An April 1972 demolition at St. Louis's Pruitt-Igoe public housing complex, designed by Minoru Yamasaki.
An April 1972 demolition at St. Louis's Pruitt-Igoe public housing complex, designed by Minoru Yamasaki.

There’s an unsettling statistic in “Redesigning Lathrop,” Zach Mortice’s forthcoming story for ARCHITECT about a New Deal–era public housing project in Chicago: From 2000 to 2015, the Chicago Housing Authority (CHA) has demolished nearly 19,000 public housing units, and only 2,600 affordable units have been built in their place. This abysmal replacement rate epitomizes the slow-motion disaster [PDF] of low-income housing in the U.S.: Starting with the Clinton-era HOPE VI program and continuing under every administration since, the government has eliminated funding for public housing and been transferring property to the private sector.

A major shortfall of privatization is that the market isn’t keeping pace with demand—not even close. According to the National Low Income Housing Coalition, the majority of America’s poor families devote more than half their take-home pay to rent. They have no alternative: The coalition estimates a nationwide shortage of 7.2 million “affordable and available” units for a population of 10.5 million low-income renters. In 2012, The Washington Post reported that there were 66,297 households on the D.C. Housing Authority wait list, and a wait time of 43 years for a studio apartment.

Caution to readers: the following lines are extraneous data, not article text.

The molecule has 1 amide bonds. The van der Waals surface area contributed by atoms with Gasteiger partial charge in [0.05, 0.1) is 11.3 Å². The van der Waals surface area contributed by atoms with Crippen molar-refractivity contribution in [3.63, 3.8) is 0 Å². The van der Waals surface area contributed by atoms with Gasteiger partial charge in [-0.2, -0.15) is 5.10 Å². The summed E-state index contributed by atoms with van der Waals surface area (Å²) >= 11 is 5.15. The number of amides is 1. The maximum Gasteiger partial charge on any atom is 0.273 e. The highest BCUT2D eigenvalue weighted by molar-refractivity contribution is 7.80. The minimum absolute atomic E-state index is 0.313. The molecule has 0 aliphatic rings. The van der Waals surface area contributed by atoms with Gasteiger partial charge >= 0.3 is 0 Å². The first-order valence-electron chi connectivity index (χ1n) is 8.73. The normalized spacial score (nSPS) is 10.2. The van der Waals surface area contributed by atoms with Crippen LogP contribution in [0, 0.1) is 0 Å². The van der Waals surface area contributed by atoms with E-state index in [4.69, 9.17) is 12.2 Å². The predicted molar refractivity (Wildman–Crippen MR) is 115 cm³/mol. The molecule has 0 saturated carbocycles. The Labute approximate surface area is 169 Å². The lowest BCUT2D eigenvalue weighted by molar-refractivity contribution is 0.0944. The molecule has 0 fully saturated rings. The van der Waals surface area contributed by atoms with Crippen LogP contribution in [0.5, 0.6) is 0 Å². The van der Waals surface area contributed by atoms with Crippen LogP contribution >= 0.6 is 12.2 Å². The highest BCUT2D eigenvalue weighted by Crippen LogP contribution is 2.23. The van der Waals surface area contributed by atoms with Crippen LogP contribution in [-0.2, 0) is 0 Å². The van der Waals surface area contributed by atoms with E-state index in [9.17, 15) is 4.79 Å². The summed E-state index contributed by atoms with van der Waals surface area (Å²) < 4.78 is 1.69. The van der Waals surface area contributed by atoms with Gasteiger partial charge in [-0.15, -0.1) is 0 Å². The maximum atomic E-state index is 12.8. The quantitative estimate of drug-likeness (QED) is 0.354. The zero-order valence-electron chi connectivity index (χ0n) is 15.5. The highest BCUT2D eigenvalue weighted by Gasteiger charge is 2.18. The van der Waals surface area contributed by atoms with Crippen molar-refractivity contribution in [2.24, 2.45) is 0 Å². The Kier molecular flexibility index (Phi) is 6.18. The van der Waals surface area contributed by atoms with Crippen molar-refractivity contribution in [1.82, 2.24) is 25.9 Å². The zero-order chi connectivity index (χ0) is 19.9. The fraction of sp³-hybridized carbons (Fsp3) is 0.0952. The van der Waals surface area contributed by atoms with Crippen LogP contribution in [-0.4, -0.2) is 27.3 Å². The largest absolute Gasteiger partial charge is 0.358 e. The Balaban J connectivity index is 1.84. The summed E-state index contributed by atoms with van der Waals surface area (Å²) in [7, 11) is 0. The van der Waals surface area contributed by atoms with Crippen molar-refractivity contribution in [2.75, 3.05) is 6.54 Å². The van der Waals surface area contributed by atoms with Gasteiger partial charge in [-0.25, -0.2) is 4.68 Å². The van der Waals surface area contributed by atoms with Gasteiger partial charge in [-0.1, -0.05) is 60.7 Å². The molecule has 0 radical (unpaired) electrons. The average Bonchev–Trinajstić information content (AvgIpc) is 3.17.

The CHA claims to be “rehabilitating or redeveloping the entire stock of public housing in Chicago.” The statement, from the agency website, is misleading. Like other local housing agencies, the CHA is no longer in the business of building public housing, any more than it is replacing the “entire stock” of affordable units one for one. Instead, the CHA has spent $1.5 billion in federal funds on what amounts to slum clearance, to make way for private developers to build market-rate housing.

In such deals, developers do have to include some affordable units, the idea being that cleaner, safer living conditions and prosperous neighbors will have a salutary effect on those lucky enough to get a spot. If the social experiment goes awry, no worries: The deals are generally brokered so the affordable units revert to market rate, sometimes in as few as five years.

Most displaced residents and newcomers to the system are given vouchers that subsidize their rent on the private market, through the Department of Housing and Urban Development (HUD) Section 8 program. Which usually means the displaced are moving from badly maintained public high-rises to badly maintained private apartment buildings.

In today’s political climate, advocates of public housing might as well bear a biohazard warning label. Ben Carson, Donald Trump’s pick to run HUD, is a retired surgeon with no track record in housing to indicate what his policies as secretary would be. But his books and speeches suggest limited affinity for government assistance of any kind, and some pundits suggest the appointment is the start of a purposeful effort to further degrade the agency and its mission.

“Based on the history of failed socialist experiments in this country, entrusting the government to get it right can prove downright dangerous,” Carson wrote of U.S. housing policy in a 2015 op-ed in The Washington Times. Few would deny that by the 1970s, the government’s top-down approach was in need of reform. Sadly, the privatization strategy that followed is proving equally flawed: Those who need help most seem to be deriving the least benefit from it. Our nation can and must do better.

An older version of this article appears in the January 2017 print issue of ARCHITECT. It overstated the shortage of affordable units as 10.5 million and misrepresented the CHA's ongoing role as a building manager. We regret the errors.